Wednesday, October 19, 2016


On Monday, I arrived at 9 Church Walk in Aldeburgh, UK.  It is the former home of Imogen Holst, daughter of Gustav Holst and long-time assistant to  Benjamin Britten.   Imo lived in this small bungalow, built in the 1960s, that has a sound-poof room with a piano where she worked.  The bungalow now belongs to and is managed by the Britten-Pears Foundation, and composers are sometimes invited to come and work here.  I happened to be so lucky.

Many of Imo's books and furniture are still here ... and thoughout the day, I have the distinct feeling of walking in her footsteps wherever I go in Aldeburgh, and whatever I touch in the house.  Black and white photos of Imo are in the kitchen and living room ... The one in the kitchen gives me the most pleasure because she is smiling and holding a cup of coffee.   It feels like she is smiling at me, and I feel encouraged ... like I am doing what I was called to do.

The quiet is a gift; every day here is a gift.   With this time, my hope is to finish The Song Cycles of BEACHY HEAD.  I appreciate being here and thank the Bitten-Pears Foundation for their generosity and this gift of time.

Monday, August 29, 2016


Hearing the Intricacy of Charlotte Smith's Beachy Head:  

A Collaboration 
by Elizabeth Dolan, PhD

One of the most fruitful outcomes of our Visiting Fellowship programme is the varied and multidisciplinary collaborations that can result of different scholars having time together in an inspiring environment away from their usual lives. the musical interpretation of Charlotte Smith’s poem Beachy Head is one such collaboration. Elizabeth A. Dolan, Associate Professor of English at Lehigh University, tells us more.

At the end of a gloriously sunny July 2015 fellowship month, the JASNA international fellow, composer Amanda Jacobs invited me to collaborate with her in setting some of Charlotte Smith’s poetry to music. Charlotte Smith shaped Romantic-era poetry by initiating the sonnet revival, celebrating subjective experience as a legitimate poetic topic, and boldly experimenting with poetic form. Her 731-line poem Beachy Head (1807) depicts the landmass of the same name on the eastern coast of the British Isles, the coastline that was once joined to France. Writing the poem during England’s long war with France, Smith poignantly articulates themes of separation and continuity in the very spot the British expected an invasion. But the poem’s exploration extends well beyond Smith’s immediate historical moment to investigate the geographical, paleontological, botanical, commercial, and martial histories of this iconic landform. solitary figures wander in the landscape, including a shepherd, a smuggler, a heartbroken poet, and a hermit who recovers bodies from shipwrecks to bury them in the chalky coastal cliff.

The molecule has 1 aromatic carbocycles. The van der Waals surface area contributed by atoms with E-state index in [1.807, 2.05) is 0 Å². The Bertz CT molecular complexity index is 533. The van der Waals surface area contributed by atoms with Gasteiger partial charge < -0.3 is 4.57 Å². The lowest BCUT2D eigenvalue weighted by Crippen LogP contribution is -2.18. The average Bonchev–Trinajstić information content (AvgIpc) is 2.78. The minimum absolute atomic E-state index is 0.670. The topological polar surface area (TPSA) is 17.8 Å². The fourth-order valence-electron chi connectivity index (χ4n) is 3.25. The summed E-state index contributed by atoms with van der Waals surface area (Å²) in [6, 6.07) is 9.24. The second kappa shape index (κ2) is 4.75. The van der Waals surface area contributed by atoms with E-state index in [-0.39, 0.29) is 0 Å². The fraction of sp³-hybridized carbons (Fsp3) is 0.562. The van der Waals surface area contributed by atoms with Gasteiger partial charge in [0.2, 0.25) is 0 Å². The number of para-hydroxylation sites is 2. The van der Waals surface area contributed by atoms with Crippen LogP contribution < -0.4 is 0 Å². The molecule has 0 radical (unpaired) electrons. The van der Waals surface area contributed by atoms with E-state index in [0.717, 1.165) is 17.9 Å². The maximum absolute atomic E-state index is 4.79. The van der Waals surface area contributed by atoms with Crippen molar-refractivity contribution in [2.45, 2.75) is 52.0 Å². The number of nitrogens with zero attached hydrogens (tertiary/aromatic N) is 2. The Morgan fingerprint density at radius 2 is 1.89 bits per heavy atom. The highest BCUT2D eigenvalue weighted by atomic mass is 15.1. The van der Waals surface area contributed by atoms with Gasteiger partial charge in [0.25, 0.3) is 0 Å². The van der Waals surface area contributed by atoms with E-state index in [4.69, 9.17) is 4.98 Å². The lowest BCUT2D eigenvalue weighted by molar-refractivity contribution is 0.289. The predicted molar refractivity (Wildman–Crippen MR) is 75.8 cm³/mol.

We felt that Beachy Head ’s formal variety, thematic complexity, and range of voices would lend themselves to a song cycle. At least one of Smith’s short poems has been set to music, yet no one has attempted Beachy Head. Indeed, very few Romantic-era women’s poems have been set to music, although poems by Blake, Byron, and other male poets have long been celebrated in this way. Amanda and I hope that our collaborative project will offer additional insight into Smith’s impressive contribution to the British poetic canon.

Although I teach Beachy Head regularly, this magisterial and capacious poem became more vivid to me in July when I visited the ‘stupendous summit . . . o’er the channel’ that inspired the poem (ll. 1-2). the sun-drenched white cliffs of the ‘projecting head-land’ came alive through smith’s lines (ll. 12). the air was filled with the ‘shrill harsh cry’ of ‘terns, and gulls, and tarrocks,’ punctuated by the vocalise of the ‘bleating flock’ (ll. 21, 23, 28). even today, the sheep farms seem to run up to the edgeofthecliff,sothatonefeelstheperilof ‘the little careless sheep/ On the brink grazing’ (ll. 684-85). Watching the ‘changing colours of the sea,’ one imagines smith’s hermit on a stormier day scanning the water for bodies to recover (ll. 693). Beachy Head calls one to these cliffs and these cliffs invite one more deeply into smith’s poem.

As Amanda and I read Beachy Head aloud to each other via skype, we began to hear the poem’s intricate structure. Although they are not explicitly marked, discrete thematic cycles in Beachy Head emerged, which we are translating into song cycles. We have identified and named both the cycles and the individual songs. the ‘Beachy head Cycle’ contains a prologue and 4 songs (ll. 1-117); a long, single song interlude, ‘historical Contemplation,’ follows (ll. 117-166). next smith takes up ‘happiness’ in a 5-song cycle (ll. 167-309), and then begins the 7-song ‘nature Cycle,’ which includes lines that speak back to ‘historical Contemplation’ (ll. 309- 505). Five songs make up the ‘stranger’s Cycle,’ one of which harkens back to the ‘happiness Cycle’ (ll. 506-671). Finally, three songs comprise the ‘hermit’s Cycle’ (ll. 671-731). In all we identified 5 song cycles containing a total of 26 songs, a major undertaking for Amanda to set. With this framework in mind, we worked through the poem again, examining each line to extract lyrics for the songs. In order to preserve the integrity of the poem, we did not add, but only took away smith’s words. As Amanda has
taught me, the music can fill in for words so that nothing is truly lost, just translated.